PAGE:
With India firm on its Trade Facilitation Agreement (TFA) stand, top global trade bodies and experts said this policy is quite contrary to the promise made by the new government in India led by PM Narendra Modi that it is open for business.
“India’s move to disengage from the trade facilitation agreement will confirm the belief of many that India is simply not ready for larger trade-expanding agreements.
“Until this week, it was always possible to argue that India upholds the multilateral obligations it commits to; by next week, however, it may cease to be a statement of fact,” said Alyssa Ayres, Senior Fellow for India, Pakistan and South Asia at the Council on Foreign Relations, a major American think-tank.
Last week, India told the World Trade Organization (WTO) that it would not sign the TFA unless its concerns on food security are addressed, to which the US expressed its disappointment.
“New Delhi’s stance not only puts up a roadblock on global trade, but will effectively halt any efforts to envision a larger ambition for the US-India economic relationship — which badly needs one — by signaling that India at present does not want to stand with the global free and open trading system,” Ayers said.
“This is not India against the West but against itself and the world, backing away from the terms of a deal it participated in designing as recently as December,” Ayers added.
The International Chamber of Commerce (ICC) said it is rallying its global network to highlight the adverse consequences of missing a first deadline to implement the WTO Trade Facilitation Agreement.
“The ICC action follows reports that a small number of WTO members, including India, have proposed postponing implementation until negotiations on other aspects of the accords reached in Bali last year are complete,” it said.
In a letter published in Financial Times, ICC said it was “deeply concerned” by the course of events at the latest WTO meeting in Geneva.
Harold McGraw, ICC’s chairman, and John Danilovich, its secretary-general, said failure to meet the July 31 deadline would mean missing an opportunity to inject much-needed growth into the global economy.
“In Bali last December statesmanship prevailed. It must do so again in Geneva this week. If political posturing proves the short-term victor, we all – businesses, consumers, governments – will lose out in the long run,” they said.
In a statement, the National Foreign Trade Council (NFTC) warned that the failure to advance the Trade Facilitation Agreement as promised would do lasting damage to the multilateral trading system.
“It is ironic that the very same countries who criticise exclusive trade negotiating groups, like the Trans-Pacific Partnership and Trade in Services Agreement, the loudest seem ready to ensure that those smaller groupings are the only viable paths forward for trade negotiators,” said NFTC Vice President for Global Trade Issues Jake Colvin.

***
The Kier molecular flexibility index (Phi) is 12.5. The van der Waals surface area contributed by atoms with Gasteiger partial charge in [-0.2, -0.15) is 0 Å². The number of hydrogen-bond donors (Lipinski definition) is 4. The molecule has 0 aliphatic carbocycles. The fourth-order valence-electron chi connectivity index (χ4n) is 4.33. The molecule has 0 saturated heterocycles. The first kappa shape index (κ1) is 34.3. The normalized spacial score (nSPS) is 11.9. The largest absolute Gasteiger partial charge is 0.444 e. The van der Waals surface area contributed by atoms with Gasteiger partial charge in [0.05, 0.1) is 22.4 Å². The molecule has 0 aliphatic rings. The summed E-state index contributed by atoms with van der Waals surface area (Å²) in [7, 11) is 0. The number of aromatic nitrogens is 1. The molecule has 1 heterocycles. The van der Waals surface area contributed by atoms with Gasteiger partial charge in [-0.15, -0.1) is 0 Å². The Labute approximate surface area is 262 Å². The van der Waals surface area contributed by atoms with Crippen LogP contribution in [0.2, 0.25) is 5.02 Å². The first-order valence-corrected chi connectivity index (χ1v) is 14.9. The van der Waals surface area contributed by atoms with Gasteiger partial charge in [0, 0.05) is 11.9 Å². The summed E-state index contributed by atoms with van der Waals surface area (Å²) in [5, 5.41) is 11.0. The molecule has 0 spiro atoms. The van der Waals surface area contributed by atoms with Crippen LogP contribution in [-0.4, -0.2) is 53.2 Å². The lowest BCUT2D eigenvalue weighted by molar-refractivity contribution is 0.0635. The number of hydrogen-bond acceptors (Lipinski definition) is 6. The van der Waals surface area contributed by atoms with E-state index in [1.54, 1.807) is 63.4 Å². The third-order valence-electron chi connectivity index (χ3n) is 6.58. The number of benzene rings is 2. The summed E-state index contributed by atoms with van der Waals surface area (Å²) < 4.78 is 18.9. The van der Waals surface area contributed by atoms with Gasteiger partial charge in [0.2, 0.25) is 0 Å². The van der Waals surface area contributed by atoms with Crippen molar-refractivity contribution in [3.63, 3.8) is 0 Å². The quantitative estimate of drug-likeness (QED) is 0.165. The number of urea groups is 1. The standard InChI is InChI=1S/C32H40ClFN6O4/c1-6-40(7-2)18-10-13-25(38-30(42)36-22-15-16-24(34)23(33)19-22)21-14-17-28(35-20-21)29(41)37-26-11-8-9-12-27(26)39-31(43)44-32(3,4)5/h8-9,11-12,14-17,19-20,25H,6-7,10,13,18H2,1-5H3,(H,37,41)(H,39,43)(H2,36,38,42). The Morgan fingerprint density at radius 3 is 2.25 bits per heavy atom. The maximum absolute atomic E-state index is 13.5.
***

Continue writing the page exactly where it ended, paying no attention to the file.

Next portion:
In an editorial Bloomberg alleged that New Delhi’s stand on TFA is in contradiction to the promises of openness and liberalisation made by the new government.
“India’s new prime minister, Narendra Modi, promised to give the stalling Indian economy a good, firm push. Under his leadership, he said, India would be open for business. There’s little sign of it so far,” the editorial said.
“Modi should reflect on how few countries rallied to support him last week. When Bolivia, Cuba and Venezuela think you’re in the right, you might want to think again. This trade deal was supposed to be final on July 31. India should let it happen,” the Bloomberg editorial said.
US accuses India, other nations of revisiting TFA commitment
Without naming India directly, a top US trade official has alleged that a few nations are revisiting their commitment to implement WTO’s Trade Facilitation Agreement, but hoped for a consensus before the July 31 deadline for signing the pact.
US Trade Representative Mike Froman told a Washington audience yesterday that the credibility of the World Trade Organization as an institution rests on swift implementation of the TFA.
In his remarks at the Brookings Institute, Froman did not directly identify India as the one blocking TFA, but his reference was only towards India and the few other countries like Cuba, Bolivia, Venezuela and Ecuador, which have supported New Delhi’s stand for delay in adoption of TFA, which was negotiated upon in Bali last year.
Last week, India told the WTO in Geneva that it would not sign TFA unless its concerns on food security are addressed, to which the US had expressed its disappointment.
“Unfortunately, a couple countries now appear to be revisiting their commitment to implement the WTO Trade Facilitation Agreement later this week,” Froman said.
“The first fully multilateral trade agreement in WTO history, the TFA would make border procedures more efficient, and in doing so, cut trade costs by almost 14.5 per cent for developing countries and 10 per cent for developed countries,” he argued.
Froman said: “We are hopeful about achieving a consensus, because alongside the economic stakes, the credibility of the WTO as an institution rests on the swift implementation of the Trade Facilitation Agreement.
“Bali breathed new life into the multilateral trading system; it would be short-sighted – especially for a couple developing countries – to block the implementation of the Trade Facilitation Agreement this week, putting at risk again the continued viability of the multilateral system and undermining the development efforts of so many countries reliant on that system.”